• I had to read this reply a few times for it to make sense, but after hours of head-scratching and "Keyword not supported" type messages, your connection string examples finally fixed my problem. Nicely done. – Mike Gledhill Feb 1 '18 at 13:11
3

Here's some code I use, to extract the database name & server name from a connection string.

Notice how it checks if it's an Entity Framework connection string, and if so, it extracts the "provider connection string" part of that, which can then be passed into SqlConnectionStringBuilder:

If I didn't do this, I'd get that nasty "Keyword Not Supported: Metadata" error.

if (connectionString.ToLower().StartsWith("metadata="))
{
    System.Data.Entity.Core.EntityClient.EntityConnectionStringBuilder efBuilder = new System.Data.Entity.Core.EntityClient.EntityConnectionStringBuilder(connectionString);
    connectionString = efBuilder.ProviderConnectionString;
}

SqlConnectionStringBuilder builder = new SqlConnectionStringBuilder(connectionString);
DatabaseServer = builder.DataSource;             //  eg "MikesServer"
DatabaseName = builder.InitialCatalog;           //  eg "Northwind"
1

Hi,

In my opinion, the connection string for ADO.NET (in this caseSqlConnection) can't use 'metadata. You're using the one specific for Entity Framework. The ADO.NET one should be something like:

"data source=KAPS-PC\KAPSSERVER;initial catalog=vibrant;integrated security=True"

So, to sum it up, you need two separate connection strings, one for EF and one for ADO.NET.

Souce: http://forums.iis.net/post/2097280.aspx

1

For Azure Web App, Connection string type has not "System.Data.EntityClient", Custom works good.

enter image description here

  • When I do that I am getting error saying "The connection string 'myConnection' in the application's configuration file does not contain the required providerName attribute."... how do you add the provider name in the azure functions settings? Did you do any other set up beside this? – batmaci Jan 8 '18 at 11:17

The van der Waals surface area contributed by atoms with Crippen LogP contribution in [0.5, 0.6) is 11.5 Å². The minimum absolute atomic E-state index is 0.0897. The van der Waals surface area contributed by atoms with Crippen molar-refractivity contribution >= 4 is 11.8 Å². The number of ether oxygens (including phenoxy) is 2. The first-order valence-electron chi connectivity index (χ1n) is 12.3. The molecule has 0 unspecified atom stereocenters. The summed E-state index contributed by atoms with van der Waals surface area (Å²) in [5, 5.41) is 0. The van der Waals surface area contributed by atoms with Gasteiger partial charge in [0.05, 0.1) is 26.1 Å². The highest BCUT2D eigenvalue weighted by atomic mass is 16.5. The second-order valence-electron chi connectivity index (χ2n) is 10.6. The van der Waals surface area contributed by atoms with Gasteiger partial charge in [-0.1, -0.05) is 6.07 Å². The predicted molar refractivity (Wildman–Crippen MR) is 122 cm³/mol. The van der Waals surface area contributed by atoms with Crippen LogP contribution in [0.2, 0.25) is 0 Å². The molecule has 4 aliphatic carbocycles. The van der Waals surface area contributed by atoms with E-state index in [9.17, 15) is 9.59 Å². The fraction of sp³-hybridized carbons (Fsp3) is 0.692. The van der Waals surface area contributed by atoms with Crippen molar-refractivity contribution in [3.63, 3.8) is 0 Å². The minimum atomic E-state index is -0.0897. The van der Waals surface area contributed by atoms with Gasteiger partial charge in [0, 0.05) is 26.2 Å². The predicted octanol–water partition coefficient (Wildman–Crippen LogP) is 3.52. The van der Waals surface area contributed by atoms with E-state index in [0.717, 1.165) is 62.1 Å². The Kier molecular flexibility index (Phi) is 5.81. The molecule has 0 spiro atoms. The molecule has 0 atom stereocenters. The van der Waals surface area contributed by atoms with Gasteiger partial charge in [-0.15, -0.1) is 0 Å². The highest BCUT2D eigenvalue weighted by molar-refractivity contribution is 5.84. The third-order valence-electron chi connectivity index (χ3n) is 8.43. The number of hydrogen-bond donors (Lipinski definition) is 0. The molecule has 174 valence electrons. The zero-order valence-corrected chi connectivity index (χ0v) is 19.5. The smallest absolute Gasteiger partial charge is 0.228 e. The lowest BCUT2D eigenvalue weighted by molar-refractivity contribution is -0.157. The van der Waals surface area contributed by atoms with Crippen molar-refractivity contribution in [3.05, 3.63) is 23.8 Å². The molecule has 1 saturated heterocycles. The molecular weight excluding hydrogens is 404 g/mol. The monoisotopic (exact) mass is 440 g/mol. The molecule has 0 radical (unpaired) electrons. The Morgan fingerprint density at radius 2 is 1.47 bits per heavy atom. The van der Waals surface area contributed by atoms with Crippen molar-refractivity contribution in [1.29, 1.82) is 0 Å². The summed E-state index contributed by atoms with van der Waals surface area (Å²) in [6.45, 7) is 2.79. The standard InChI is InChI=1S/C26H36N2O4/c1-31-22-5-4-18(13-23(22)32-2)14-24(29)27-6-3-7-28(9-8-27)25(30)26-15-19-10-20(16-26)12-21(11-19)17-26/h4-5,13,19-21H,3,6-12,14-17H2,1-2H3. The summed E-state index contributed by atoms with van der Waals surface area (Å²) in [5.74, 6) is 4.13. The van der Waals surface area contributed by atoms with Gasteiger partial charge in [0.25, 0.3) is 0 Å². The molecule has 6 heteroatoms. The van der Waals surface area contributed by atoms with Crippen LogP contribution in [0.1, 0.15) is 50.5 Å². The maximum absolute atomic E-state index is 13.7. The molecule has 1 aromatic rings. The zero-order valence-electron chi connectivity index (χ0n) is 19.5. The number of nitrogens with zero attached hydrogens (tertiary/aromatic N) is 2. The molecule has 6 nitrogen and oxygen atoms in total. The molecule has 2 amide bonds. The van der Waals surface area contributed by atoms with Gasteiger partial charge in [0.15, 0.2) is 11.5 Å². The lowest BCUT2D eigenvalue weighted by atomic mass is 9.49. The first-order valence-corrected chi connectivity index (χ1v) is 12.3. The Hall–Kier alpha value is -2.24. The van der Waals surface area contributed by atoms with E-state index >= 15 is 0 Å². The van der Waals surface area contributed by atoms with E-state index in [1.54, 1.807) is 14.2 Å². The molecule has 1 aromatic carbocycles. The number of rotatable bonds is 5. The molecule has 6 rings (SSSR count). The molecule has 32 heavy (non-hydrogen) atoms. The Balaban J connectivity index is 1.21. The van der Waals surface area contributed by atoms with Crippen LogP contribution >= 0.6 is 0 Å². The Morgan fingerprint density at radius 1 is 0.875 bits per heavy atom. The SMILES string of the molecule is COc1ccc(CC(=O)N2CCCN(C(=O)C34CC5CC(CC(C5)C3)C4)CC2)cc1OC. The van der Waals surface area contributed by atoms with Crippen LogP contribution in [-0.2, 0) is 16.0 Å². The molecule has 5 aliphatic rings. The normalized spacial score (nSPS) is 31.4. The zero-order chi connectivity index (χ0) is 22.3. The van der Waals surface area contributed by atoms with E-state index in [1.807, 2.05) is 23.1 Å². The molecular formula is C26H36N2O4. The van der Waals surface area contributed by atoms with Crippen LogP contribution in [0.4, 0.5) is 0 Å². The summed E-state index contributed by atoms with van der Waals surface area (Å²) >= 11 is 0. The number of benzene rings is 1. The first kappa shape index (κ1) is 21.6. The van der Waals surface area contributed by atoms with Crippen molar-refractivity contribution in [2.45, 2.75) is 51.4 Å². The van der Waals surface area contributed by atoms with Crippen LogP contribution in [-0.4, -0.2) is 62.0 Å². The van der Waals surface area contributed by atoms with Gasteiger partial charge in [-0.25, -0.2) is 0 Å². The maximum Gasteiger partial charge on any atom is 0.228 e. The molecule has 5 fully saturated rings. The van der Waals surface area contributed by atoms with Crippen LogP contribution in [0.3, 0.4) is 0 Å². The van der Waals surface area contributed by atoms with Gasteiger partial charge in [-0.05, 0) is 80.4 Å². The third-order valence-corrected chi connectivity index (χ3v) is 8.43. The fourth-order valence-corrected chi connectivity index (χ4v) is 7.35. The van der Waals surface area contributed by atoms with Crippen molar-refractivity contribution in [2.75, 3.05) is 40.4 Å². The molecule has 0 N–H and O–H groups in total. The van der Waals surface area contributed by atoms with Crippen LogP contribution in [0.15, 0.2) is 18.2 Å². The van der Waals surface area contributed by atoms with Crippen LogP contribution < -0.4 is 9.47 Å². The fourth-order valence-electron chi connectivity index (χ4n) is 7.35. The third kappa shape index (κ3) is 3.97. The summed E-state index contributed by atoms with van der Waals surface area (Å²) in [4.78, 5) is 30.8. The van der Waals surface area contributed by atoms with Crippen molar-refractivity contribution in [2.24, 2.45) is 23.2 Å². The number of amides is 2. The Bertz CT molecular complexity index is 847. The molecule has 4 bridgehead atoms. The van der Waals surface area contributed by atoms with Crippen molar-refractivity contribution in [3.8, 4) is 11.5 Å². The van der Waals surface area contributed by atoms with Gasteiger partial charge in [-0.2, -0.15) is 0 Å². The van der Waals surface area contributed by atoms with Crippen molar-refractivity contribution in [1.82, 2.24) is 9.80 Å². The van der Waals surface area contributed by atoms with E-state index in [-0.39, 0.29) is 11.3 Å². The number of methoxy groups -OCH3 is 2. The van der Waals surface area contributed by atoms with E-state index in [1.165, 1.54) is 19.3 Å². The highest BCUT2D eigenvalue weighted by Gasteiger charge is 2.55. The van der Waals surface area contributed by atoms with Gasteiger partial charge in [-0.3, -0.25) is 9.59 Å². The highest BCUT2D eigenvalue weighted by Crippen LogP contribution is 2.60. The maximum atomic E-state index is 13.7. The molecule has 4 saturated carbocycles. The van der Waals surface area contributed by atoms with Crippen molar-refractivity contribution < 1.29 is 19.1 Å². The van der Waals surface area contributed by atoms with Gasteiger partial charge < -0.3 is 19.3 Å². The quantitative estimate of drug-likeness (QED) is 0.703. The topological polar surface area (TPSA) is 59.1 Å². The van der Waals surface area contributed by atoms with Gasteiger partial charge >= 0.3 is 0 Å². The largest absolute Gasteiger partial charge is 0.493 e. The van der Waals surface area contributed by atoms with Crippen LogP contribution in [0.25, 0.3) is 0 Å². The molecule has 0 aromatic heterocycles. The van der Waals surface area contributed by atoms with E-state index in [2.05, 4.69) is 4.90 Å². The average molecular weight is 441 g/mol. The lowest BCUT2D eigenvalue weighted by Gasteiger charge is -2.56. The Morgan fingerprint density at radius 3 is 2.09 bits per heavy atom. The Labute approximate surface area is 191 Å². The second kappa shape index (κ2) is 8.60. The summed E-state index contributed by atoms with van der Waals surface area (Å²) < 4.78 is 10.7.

1

For use in Azure Application Settings => Connection Strings:

  1. If the connection string is generated by EF-designer be sure to replace &qout; with " in the string.

  2. Check that provider=System.Data.SqlClient

  3. Choose Type Custom in the dropdown

  4. If the connection is for a model (Entity Framework) ensure that correct path to your model is used Ex: A model  "MyWebRoot/Models/MyModel.edmx" is configured as: metadata=res:///Models.MyModel.csdl|res:///Models.MyModel.ssdl|res://*/Models.MyModel.msl;

0

Check in this place

<add name="ConnectionString" connectionString="Data Source=SMITH;Initial Catalog=db_ISMT;Persist Security Info=True;User ID=sa;Password=@darksoul45;MultipleActiveResultSets=True;Application Name=EntityFramework"
  providerName="System.Data.SqlClient" />

As you can see there's a two connection string one for ADO and another for the Login System or whatever you want. In my case, ConnectionString is for Login system so I've used that in:-

    SqlConnection con = new SqlConnection(ConfigurationManager.ConnectionStrings["ConnectionString"].ConnectionString);
    SqlCommand cmd = null;
    SqlDataReader dr = null;
    protected void Page_Load(object sender, EventArgs e)

-1

An old post but my solution,

Unfortunately these didn't solve it for me using Azure Functions talking to a separate project (class library) with an EDMX.

I had to edit the Context.CS class constructor replacing the

: base ("Entities")

with

: base (ConfigurationManager.ConnectionStrings["Entities"].ConnectionString)

Hopefully this might help someone else in need.